Calais Migrant Crisis Is ‘Civil Emergency’: U.N.

2015-08-04T183030Z_1_LYNXNPEB730VQ_RTROPTP_4_EUROPE-MIGRANTS-FRANCE
An aerial view shows a field named "new jungle" with tents and makeshift shelters where migrants and asylum seekers stay in Calais, France, on July 21. Pascal Rossignol/Reuters

The United Nations said dire living conditions for refugees and migrants living in the French port city of Calais, delays in processing asylum applications and the rising number of people dying while trying to reach Britain constitutes a “civil emergency” that won’t slow down for the foreseeable future.

Speaking from Geneva on Friday, Vincent Cochetel, director for Europe at the United Nations refugee agency (UNHCR) said the U.N. has been calling for an “urgent, comprehensive and sustainable response” by Europe, and particularly France, to the crisis for the past year, The Local France reports.

"Let's treat that as a civil emergency," Cochetel said, referring to the situation in Calais.

An estimated 3,000 people are living in a Calais camp known as “The Jungle,” while thousands have attempted to enter the Channel Tunnel in recent weeks, which runs underneath the English Channel and connects the U.K. and continental Europe. Ten people have died in the process since the beginning of June, according to UNHCR. The European Union agreed earlier this week to give $78 million to the U.K. and France to help both countries deal with the crisis.

Women and children in Calais are vulnerable to exploitation and trafficking and require particular attention from the French authorities for their protection, said Melissa Fleming, UNHCR spokeswoman, said from Geneva on Friday.

"We need a comprehensive package, and we need a sustainable response," said Cochetel. "We have had that problem for 14 years.… You don't change geography. This will continue."

British Prime Minister David Cameron came under fire last week from NGOs and opposition lawmakers for referring to the Calais migrants as “swarms of people.” Germany received 73,120 asylum applications in the first three months of 2015, approximately 10 times the number of people who applied for asylum in the U.K. during the same time period, the U.K.’s Channel 4 reports.

Many living in Calais are refugees from Afghanistan, Eritrea, Somalia, Sudan and Syria, but “not all the people gathering in Calais may be refugees,” Fleming said. “Solutions for these other groups may include humane and dignified return to their countries of origin or other countries where they have lived before, in cooperation with the countries of origin and in accordance with international human rights standards,” she said.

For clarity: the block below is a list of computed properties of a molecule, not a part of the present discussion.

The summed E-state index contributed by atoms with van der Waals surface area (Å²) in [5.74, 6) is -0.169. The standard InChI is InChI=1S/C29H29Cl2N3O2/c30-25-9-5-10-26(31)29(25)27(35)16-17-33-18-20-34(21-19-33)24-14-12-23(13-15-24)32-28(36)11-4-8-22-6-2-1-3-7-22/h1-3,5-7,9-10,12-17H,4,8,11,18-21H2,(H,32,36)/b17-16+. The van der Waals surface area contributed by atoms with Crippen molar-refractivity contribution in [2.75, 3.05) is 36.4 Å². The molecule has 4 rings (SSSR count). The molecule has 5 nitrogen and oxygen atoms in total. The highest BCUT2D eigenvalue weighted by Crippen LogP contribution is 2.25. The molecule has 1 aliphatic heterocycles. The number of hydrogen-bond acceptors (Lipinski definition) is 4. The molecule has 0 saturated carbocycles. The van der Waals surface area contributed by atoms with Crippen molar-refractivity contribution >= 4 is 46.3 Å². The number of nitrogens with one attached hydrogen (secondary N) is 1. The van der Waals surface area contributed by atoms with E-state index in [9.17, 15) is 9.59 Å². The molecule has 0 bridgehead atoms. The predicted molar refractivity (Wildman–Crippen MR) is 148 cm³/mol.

Cochetel recently returned from a visit to some of the Greek islands, including Lesvos and Kos, where more than 124,000 refugees and migrants have arrived by sea this year. There is “total chaos” in Greece, said Cochetel. The conditions in the country’s overcrowded and unsanitary reception centers were the subject of a damning Amnesty International report released earlier this year. There has been a “staggering” 750 percent increase in the number of arrivals to Greece this year compared to the same period in 2014 and 50,000 arrived in July 2015 alone, 20,000 more than the previous month, said UNHCR.

The “vast majority” of those arriving in Greece are refugees fleeing from conflict zones or countries that practice human rights violations, according the UNHCR. Syrians fleeing their country’s civil war, which entered its fifth year in March, made up 63 percent of 2015 arrivals to Greece and 70 percent of those who arrived in July 2015 alone.

“Many are in need of urgent medical assistance, water, food, shelter and information. All are exhausted. The reception infrastructure, services and registration procedures are falling far short of real needs,” the U.N. said in a statement Friday.

"Such a level of suffering should and can be avoided. The Greek authorities need to urgently designate a single body to coordinate response and set up an adequate humanitarian assistance mechanism,” said Cochetel. “As Greece faces financial challenges the country needs help, European countries should support Greece on these efforts."

Greece is typically the first stop for arrivals before they leave on a journey to other parts of Europe. Cochetel said Greece needs to improve access to its asylum procedure—just 6,200 people applied for asylum by the end of June, a tiny percentage of the overall number of arrivals. The capacity of reception centers on mainland Greece also needs to be increased as up to 450 people, mainly families with young children, are sleeping in the Pedion Tou Areos Park in Athens nightly.

More than 225,000 refugees and migrants have crossed the Mediterranean by boat in an attempt to reach Europe this year, compared with 200,000 last year. More than 2,000 have died or gone missing in the process this year alone. This week, 25 bodies were recovered after a boat carrying an estimated 700 people capsized off the coast of Libya on Wednesday. Around 400 people were rescued, UNHCR reported.